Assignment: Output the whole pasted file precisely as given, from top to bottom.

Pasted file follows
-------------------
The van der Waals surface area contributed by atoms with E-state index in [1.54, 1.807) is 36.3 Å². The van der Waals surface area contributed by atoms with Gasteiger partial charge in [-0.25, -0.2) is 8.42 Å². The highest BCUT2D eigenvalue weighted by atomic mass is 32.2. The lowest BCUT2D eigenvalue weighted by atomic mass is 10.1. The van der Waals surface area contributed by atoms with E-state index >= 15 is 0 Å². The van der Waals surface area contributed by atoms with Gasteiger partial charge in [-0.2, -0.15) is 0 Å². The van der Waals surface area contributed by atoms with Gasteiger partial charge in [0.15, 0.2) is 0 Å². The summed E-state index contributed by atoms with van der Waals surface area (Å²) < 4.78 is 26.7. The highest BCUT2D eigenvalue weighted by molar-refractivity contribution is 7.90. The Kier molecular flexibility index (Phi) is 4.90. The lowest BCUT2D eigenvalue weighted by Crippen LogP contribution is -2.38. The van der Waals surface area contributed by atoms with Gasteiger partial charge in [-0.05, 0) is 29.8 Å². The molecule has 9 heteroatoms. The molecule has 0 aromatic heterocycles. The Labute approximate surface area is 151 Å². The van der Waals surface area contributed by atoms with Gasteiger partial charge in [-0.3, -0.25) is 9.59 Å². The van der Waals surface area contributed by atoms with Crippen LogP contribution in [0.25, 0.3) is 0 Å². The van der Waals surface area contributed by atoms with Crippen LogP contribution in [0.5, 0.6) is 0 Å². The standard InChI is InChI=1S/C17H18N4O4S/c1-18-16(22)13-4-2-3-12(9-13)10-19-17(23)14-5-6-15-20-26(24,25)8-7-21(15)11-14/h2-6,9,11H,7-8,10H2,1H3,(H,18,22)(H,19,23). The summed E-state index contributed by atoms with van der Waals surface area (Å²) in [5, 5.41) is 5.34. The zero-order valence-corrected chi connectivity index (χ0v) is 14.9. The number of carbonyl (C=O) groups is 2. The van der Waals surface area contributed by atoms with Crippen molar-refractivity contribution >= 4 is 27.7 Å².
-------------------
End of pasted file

The van der Waals surface area contributed by atoms with E-state index in [1.54, 1.807) is 36.3 Å². The van der Waals surface area contributed by atoms with Gasteiger partial charge in [-0.25, -0.2) is 8.42 Å². The highest BCUT2D eigenvalue weighted by atomic mass is 32.2. The lowest BCUT2D eigenvalue weighted by atomic mass is 10.1. The van der Waals surface area contributed by atoms with E-state index >= 15 is 0 Å². The van der Waals surface area contributed by atoms with Gasteiger partial charge in [-0.2, -0.15) is 0 Å². The van der Waals surface area contributed by atoms with Gasteiger partial charge in [0.15, 0.2) is 0 Å². The summed E-state index contributed by atoms with van der Waals surface area (Å²) < 4.78 is 26.7. The highest BCUT2D eigenvalue weighted by molar-refractivity contribution is 7.90. The Kier molecular flexibility index (Phi) is 4.90. The lowest BCUT2D eigenvalue weighted by Crippen LogP contribution is -2.38. The van der Waals surface area contributed by atoms with Gasteiger partial charge in [-0.05, 0) is 29.8 Å². The molecule has 9 heteroatoms. The molecule has 0 aromatic heterocycles. The Labute approximate surface area is 151 Å². The van der Waals surface area contributed by atoms with Gasteiger partial charge in [-0.3, -0.25) is 9.59 Å². The van der Waals surface area contributed by atoms with Crippen LogP contribution in [0.25, 0.3) is 0 Å². The van der Waals surface area contributed by atoms with Crippen LogP contribution in [0.5, 0.6) is 0 Å². The standard InChI is InChI=1S/C17H18N4O4S/c1-18-16(22)13-4-2-3-12(9-13)10-19-17(23)14-5-6-15-20-26(24,25)8-7-21(15)11-14/h2-6,9,11H,7-8,10H2,1H3,(H,18,22)(H,19,23). The summed E-state index contributed by atoms with van der Waals surface area (Å²) in [5, 5.41) is 5.34. The zero-order valence-corrected chi connectivity index (χ0v) is 14.9. The number of carbonyl (C=O) groups is 2. The van der Waals surface area contributed by atoms with Crippen molar-refractivity contribution >= 4 is 27.7 Å².